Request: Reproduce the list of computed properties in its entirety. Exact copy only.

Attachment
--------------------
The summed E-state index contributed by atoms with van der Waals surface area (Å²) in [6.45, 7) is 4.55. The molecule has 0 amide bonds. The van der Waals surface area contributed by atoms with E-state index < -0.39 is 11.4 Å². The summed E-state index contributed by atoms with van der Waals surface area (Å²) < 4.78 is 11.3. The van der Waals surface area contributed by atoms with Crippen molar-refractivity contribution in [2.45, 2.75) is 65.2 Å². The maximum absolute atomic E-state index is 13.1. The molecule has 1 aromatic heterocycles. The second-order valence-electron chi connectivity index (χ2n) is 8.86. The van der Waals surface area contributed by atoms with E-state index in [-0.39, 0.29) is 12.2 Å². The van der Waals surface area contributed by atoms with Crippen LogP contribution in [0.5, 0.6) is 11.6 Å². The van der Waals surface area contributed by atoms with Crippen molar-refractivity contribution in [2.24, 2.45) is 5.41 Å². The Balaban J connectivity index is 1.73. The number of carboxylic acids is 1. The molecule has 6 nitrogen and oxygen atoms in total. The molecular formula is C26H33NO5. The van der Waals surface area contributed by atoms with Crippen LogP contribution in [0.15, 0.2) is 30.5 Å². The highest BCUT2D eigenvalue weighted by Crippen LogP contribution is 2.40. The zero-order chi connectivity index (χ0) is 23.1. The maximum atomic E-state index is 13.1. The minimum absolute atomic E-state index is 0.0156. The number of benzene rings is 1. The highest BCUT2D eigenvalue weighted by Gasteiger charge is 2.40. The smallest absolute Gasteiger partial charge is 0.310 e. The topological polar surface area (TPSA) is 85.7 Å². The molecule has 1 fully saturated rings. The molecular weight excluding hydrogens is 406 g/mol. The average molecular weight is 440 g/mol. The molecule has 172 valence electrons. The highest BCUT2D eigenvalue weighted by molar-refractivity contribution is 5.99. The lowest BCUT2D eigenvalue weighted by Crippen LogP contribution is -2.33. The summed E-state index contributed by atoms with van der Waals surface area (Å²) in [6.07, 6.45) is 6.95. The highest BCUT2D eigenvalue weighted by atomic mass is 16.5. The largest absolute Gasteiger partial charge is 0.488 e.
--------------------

The summed E-state index contributed by atoms with van der Waals surface area (Å²) in [6.45, 7) is 4.55. The molecule has 0 amide bonds. The van der Waals surface area contributed by atoms with E-state index < -0.39 is 11.4 Å². The summed E-state index contributed by atoms with van der Waals surface area (Å²) < 4.78 is 11.3. The van der Waals surface area contributed by atoms with Crippen molar-refractivity contribution in [2.45, 2.75) is 65.2 Å². The maximum absolute atomic E-state index is 13.1. The molecule has 1 aromatic heterocycles. The second-order valence-electron chi connectivity index (χ2n) is 8.86. The van der Waals surface area contributed by atoms with E-state index in [-0.39, 0.29) is 12.2 Å². The van der Waals surface area contributed by atoms with Crippen LogP contribution in [0.5, 0.6) is 11.6 Å². The van der Waals surface area contributed by atoms with Crippen molar-refractivity contribution in [2.24, 2.45) is 5.41 Å². The Balaban J connectivity index is 1.73. The number of carboxylic acids is 1. The molecule has 6 nitrogen and oxygen atoms in total. The molecular formula is C26H33NO5. The van der Waals surface area contributed by atoms with Crippen LogP contribution in [0.15, 0.2) is 30.5 Å². The highest BCUT2D eigenvalue weighted by Crippen LogP contribution is 2.40. The zero-order chi connectivity index (χ0) is 23.1. The maximum atomic E-state index is 13.1. The minimum absolute atomic E-state index is 0.0156. The number of benzene rings is 1. The highest BCUT2D eigenvalue weighted by Gasteiger charge is 2.40. The smallest absolute Gasteiger partial charge is 0.310 e. The topological polar surface area (TPSA) is 85.7 Å². The molecule has 1 fully saturated rings. The molecular weight excluding hydrogens is 406 g/mol. The average molecular weight is 440 g/mol. The molecule has 172 valence electrons. The highest BCUT2D eigenvalue weighted by molar-refractivity contribution is 5.99. The lowest BCUT2D eigenvalue weighted by Crippen LogP contribution is -2.33. The summed E-state index contributed by atoms with van der Waals surface area (Å²) in [6.07, 6.45) is 6.95. The highest BCUT2D eigenvalue weighted by atomic mass is 16.5. The largest absolute Gasteiger partial charge is 0.488 e.